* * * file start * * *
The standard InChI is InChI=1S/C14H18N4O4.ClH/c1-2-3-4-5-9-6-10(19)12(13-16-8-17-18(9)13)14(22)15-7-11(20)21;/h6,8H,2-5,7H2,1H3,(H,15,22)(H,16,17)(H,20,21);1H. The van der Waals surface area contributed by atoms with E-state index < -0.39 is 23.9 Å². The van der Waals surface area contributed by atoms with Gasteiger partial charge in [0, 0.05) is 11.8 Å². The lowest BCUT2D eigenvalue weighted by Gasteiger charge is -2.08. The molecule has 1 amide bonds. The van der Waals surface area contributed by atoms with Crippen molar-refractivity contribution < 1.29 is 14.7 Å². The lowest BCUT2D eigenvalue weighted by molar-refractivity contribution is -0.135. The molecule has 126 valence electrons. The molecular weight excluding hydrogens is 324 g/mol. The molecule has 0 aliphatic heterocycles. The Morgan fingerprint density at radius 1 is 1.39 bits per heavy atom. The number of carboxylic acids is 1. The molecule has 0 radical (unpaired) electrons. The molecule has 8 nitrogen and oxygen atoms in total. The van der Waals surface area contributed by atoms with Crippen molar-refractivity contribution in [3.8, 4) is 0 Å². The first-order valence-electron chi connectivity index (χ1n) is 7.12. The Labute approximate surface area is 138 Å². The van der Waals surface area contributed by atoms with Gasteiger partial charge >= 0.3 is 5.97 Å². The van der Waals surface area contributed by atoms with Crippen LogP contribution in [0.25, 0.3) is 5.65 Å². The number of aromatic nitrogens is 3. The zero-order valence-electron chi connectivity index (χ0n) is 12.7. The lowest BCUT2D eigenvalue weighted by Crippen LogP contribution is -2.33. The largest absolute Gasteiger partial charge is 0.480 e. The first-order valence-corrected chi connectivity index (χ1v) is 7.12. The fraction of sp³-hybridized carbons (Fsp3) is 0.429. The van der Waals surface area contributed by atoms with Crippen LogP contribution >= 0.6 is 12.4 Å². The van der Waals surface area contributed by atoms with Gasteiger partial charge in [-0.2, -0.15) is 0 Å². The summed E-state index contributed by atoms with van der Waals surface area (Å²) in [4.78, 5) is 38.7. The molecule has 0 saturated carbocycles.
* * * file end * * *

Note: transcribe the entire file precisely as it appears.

The standard InChI is InChI=1S/C14H18N4O4.ClH/c1-2-3-4-5-9-6-10(19)12(13-16-8-17-18(9)13)14(22)15-7-11(20)21;/h6,8H,2-5,7H2,1H3,(H,15,22)(H,16,17)(H,20,21);1H. The van der Waals surface area contributed by atoms with E-state index < -0.39 is 23.9 Å². The van der Waals surface area contributed by atoms with Gasteiger partial charge in [0, 0.05) is 11.8 Å². The lowest BCUT2D eigenvalue weighted by Gasteiger charge is -2.08. The molecule has 1 amide bonds. The van der Waals surface area contributed by atoms with Crippen molar-refractivity contribution < 1.29 is 14.7 Å². The lowest BCUT2D eigenvalue weighted by molar-refractivity contribution is -0.135. The molecule has 126 valence electrons. The molecular weight excluding hydrogens is 324 g/mol. The molecule has 0 aliphatic heterocycles. The Morgan fingerprint density at radius 1 is 1.39 bits per heavy atom. The number of carboxylic acids is 1. The molecule has 0 radical (unpaired) electrons. The molecule has 8 nitrogen and oxygen atoms in total. The van der Waals surface area contributed by atoms with Crippen molar-refractivity contribution in [3.8, 4) is 0 Å². The first-order valence-electron chi connectivity index (χ1n) is 7.12. The Labute approximate surface area is 138 Å². The van der Waals surface area contributed by atoms with Gasteiger partial charge >= 0.3 is 5.97 Å². The van der Waals surface area contributed by atoms with Crippen LogP contribution in [0.25, 0.3) is 5.65 Å². The number of aromatic nitrogens is 3. The zero-order valence-electron chi connectivity index (χ0n) is 12.7. The lowest BCUT2D eigenvalue weighted by Crippen LogP contribution is -2.33. The largest absolute Gasteiger partial charge is 0.480 e. The first-order valence-corrected chi connectivity index (χ1v) is 7.12. The fraction of sp³-hybridized carbons (Fsp3) is 0.429. The van der Waals surface area contributed by atoms with Crippen LogP contribution >= 0.6 is 12.4 Å². The van der Waals surface area contributed by atoms with Gasteiger partial charge in [-0.2, -0.15) is 0 Å². The summed E-state index contributed by atoms with van der Waals surface area (Å²) in [4.78, 5) is 38.7. The molecule has 0 saturated carbocycles.